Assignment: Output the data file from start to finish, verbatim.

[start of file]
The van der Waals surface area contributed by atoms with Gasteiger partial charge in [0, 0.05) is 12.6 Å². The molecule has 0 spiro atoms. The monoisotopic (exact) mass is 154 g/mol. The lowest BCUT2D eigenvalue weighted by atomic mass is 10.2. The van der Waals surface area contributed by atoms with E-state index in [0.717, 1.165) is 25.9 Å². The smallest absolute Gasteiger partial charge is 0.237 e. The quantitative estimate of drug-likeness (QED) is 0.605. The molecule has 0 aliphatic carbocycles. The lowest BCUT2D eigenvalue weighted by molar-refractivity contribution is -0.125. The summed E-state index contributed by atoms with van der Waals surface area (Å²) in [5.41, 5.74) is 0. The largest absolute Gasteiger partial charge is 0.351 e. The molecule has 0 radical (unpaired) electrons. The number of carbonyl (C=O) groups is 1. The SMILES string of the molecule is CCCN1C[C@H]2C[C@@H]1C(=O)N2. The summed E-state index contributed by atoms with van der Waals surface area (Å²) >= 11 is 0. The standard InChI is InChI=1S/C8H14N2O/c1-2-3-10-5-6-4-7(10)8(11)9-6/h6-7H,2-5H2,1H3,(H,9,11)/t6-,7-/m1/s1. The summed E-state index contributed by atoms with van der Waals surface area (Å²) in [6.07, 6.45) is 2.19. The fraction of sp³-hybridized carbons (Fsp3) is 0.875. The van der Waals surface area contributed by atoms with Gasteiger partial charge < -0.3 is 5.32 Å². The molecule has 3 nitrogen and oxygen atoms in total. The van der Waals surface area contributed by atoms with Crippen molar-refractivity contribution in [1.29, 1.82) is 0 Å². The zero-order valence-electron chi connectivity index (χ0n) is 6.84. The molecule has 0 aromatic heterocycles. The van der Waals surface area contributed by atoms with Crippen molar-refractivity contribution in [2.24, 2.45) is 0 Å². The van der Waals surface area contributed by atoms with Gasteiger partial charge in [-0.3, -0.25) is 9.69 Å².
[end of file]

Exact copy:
The van der Waals surface area contributed by atoms with Gasteiger partial charge in [0, 0.05) is 12.6 Å². The molecule has 0 spiro atoms. The monoisotopic (exact) mass is 154 g/mol. The lowest BCUT2D eigenvalue weighted by atomic mass is 10.2. The van der Waals surface area contributed by atoms with E-state index in [0.717, 1.165) is 25.9 Å². The smallest absolute Gasteiger partial charge is 0.237 e. The quantitative estimate of drug-likeness (QED) is 0.605. The molecule has 0 aliphatic carbocycles. The lowest BCUT2D eigenvalue weighted by molar-refractivity contribution is -0.125. The summed E-state index contributed by atoms with van der Waals surface area (Å²) in [5.41, 5.74) is 0. The largest absolute Gasteiger partial charge is 0.351 e. The molecule has 0 radical (unpaired) electrons. The number of carbonyl (C=O) groups is 1. The SMILES string of the molecule is CCCN1C[C@H]2C[C@@H]1C(=O)N2. The summed E-state index contributed by atoms with van der Waals surface area (Å²) >= 11 is 0. The standard InChI is InChI=1S/C8H14N2O/c1-2-3-10-5-6-4-7(10)8(11)9-6/h6-7H,2-5H2,1H3,(H,9,11)/t6-,7-/m1/s1. The summed E-state index contributed by atoms with van der Waals surface area (Å²) in [6.07, 6.45) is 2.19. The fraction of sp³-hybridized carbons (Fsp3) is 0.875. The van der Waals surface area contributed by atoms with Gasteiger partial charge < -0.3 is 5.32 Å². The molecule has 3 nitrogen and oxygen atoms in total. The van der Waals surface area contributed by atoms with Crippen molar-refractivity contribution in [1.29, 1.82) is 0 Å². The zero-order valence-electron chi connectivity index (χ0n) is 6.84. The molecule has 0 aromatic heterocycles. The van der Waals surface area contributed by atoms with Crippen molar-refractivity contribution in [2.24, 2.45) is 0 Å². The van der Waals surface area contributed by atoms with Gasteiger partial charge in [-0.3, -0.25) is 9.69 Å².